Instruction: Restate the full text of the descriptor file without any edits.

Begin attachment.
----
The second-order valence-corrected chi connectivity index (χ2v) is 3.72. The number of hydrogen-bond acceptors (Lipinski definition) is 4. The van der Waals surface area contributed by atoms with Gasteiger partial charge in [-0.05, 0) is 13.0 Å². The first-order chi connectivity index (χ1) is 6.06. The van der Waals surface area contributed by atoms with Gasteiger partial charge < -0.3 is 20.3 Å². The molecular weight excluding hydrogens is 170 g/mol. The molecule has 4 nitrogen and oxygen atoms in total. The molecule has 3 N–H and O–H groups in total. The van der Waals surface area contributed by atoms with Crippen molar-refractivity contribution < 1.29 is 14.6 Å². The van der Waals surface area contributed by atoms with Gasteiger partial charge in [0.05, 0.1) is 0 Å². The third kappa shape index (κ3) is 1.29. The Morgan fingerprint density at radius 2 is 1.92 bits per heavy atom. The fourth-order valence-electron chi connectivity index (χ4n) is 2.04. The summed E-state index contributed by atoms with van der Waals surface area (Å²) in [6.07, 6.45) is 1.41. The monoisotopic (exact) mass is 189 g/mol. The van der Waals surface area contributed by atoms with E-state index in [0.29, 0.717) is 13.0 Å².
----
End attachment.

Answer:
The second-order valence-corrected chi connectivity index (χ2v) is 3.72. The number of hydrogen-bond acceptors (Lipinski definition) is 4. The van der Waals surface area contributed by atoms with Gasteiger partial charge in [-0.05, 0) is 13.0 Å². The first-order chi connectivity index (χ1) is 6.06. The van der Waals surface area contributed by atoms with Gasteiger partial charge < -0.3 is 20.3 Å². The molecular weight excluding hydrogens is 170 g/mol. The molecule has 4 nitrogen and oxygen atoms in total. The molecule has 3 N–H and O–H groups in total. The van der Waals surface area contributed by atoms with Crippen molar-refractivity contribution < 1.29 is 14.6 Å². The van der Waals surface area contributed by atoms with Gasteiger partial charge in [0.05, 0.1) is 0 Å². The third kappa shape index (κ3) is 1.29. The Morgan fingerprint density at radius 2 is 1.92 bits per heavy atom. The fourth-order valence-electron chi connectivity index (χ4n) is 2.04. The summed E-state index contributed by atoms with van der Waals surface area (Å²) in [6.07, 6.45) is 1.41. The monoisotopic (exact) mass is 189 g/mol. The van der Waals surface area contributed by atoms with E-state index in [0.29, 0.717) is 13.0 Å².